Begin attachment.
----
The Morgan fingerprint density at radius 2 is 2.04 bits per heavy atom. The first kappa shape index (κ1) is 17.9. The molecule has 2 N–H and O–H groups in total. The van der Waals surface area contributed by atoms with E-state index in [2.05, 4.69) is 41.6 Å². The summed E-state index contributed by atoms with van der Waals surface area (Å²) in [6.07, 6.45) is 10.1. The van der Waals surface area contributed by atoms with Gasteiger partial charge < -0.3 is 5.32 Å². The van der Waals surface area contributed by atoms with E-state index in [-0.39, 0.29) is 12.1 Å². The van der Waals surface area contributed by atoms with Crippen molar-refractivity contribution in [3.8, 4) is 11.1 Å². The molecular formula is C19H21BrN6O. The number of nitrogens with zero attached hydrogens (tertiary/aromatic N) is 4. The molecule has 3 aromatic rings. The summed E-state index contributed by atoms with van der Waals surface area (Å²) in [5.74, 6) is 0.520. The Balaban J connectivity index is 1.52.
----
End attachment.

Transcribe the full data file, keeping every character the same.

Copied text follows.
The Morgan fingerprint density at radius 2 is 2.04 bits per heavy atom. The first kappa shape index (κ1) is 17.9. The molecule has 2 N–H and O–H groups in total. The van der Waals surface area contributed by atoms with E-state index in [2.05, 4.69) is 41.6 Å². The summed E-state index contributed by atoms with van der Waals surface area (Å²) in [6.07, 6.45) is 10.1. The van der Waals surface area contributed by atoms with Gasteiger partial charge < -0.3 is 5.32 Å². The van der Waals surface area contributed by atoms with E-state index in [-0.39, 0.29) is 12.1 Å². The van der Waals surface area contributed by atoms with Crippen molar-refractivity contribution in [3.8, 4) is 11.1 Å². The molecular formula is C19H21BrN6O. The number of nitrogens with zero attached hydrogens (tertiary/aromatic N) is 4. The molecule has 3 aromatic rings. The summed E-state index contributed by atoms with van der Waals surface area (Å²) in [5.74, 6) is 0.520. The Balaban J connectivity index is 1.52.